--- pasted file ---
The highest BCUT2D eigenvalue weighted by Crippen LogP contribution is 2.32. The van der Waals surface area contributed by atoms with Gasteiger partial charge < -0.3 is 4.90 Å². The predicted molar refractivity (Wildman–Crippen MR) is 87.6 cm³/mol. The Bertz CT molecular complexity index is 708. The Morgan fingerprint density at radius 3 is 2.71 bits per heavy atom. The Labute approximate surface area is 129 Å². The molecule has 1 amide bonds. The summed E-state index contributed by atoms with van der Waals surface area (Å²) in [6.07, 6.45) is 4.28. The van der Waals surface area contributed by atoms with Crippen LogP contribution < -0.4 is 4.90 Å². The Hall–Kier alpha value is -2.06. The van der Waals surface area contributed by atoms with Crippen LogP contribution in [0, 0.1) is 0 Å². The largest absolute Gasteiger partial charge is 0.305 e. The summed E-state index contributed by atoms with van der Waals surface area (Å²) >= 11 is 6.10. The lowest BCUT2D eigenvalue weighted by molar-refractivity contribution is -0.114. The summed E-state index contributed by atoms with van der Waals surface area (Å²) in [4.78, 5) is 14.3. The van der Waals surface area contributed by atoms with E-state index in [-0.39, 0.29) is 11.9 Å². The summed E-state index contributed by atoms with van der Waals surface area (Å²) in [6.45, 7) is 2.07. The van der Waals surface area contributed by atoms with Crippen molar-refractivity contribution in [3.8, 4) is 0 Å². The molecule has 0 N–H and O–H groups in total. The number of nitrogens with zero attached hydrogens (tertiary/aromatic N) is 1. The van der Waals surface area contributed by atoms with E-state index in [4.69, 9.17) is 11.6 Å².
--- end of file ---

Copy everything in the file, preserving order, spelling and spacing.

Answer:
The highest BCUT2D eigenvalue weighted by Crippen LogP contribution is 2.32. The van der Waals surface area contributed by atoms with Gasteiger partial charge < -0.3 is 4.90 Å². The predicted molar refractivity (Wildman–Crippen MR) is 87.6 cm³/mol. The Bertz CT molecular complexity index is 708. The Morgan fingerprint density at radius 3 is 2.71 bits per heavy atom. The Labute approximate surface area is 129 Å². The molecule has 1 amide bonds. The summed E-state index contributed by atoms with van der Waals surface area (Å²) in [6.07, 6.45) is 4.28. The van der Waals surface area contributed by atoms with Crippen LogP contribution < -0.4 is 4.90 Å². The Hall–Kier alpha value is -2.06. The van der Waals surface area contributed by atoms with Crippen LogP contribution in [0, 0.1) is 0 Å². The largest absolute Gasteiger partial charge is 0.305 e. The summed E-state index contributed by atoms with van der Waals surface area (Å²) >= 11 is 6.10. The lowest BCUT2D eigenvalue weighted by molar-refractivity contribution is -0.114. The summed E-state index contributed by atoms with van der Waals surface area (Å²) in [4.78, 5) is 14.3. The van der Waals surface area contributed by atoms with E-state index in [-0.39, 0.29) is 11.9 Å². The summed E-state index contributed by atoms with van der Waals surface area (Å²) in [6.45, 7) is 2.07. The van der Waals surface area contributed by atoms with Crippen molar-refractivity contribution in [3.8, 4) is 0 Å². The molecule has 0 N–H and O–H groups in total. The number of nitrogens with zero attached hydrogens (tertiary/aromatic N) is 1. The van der Waals surface area contributed by atoms with E-state index in [4.69, 9.17) is 11.6 Å².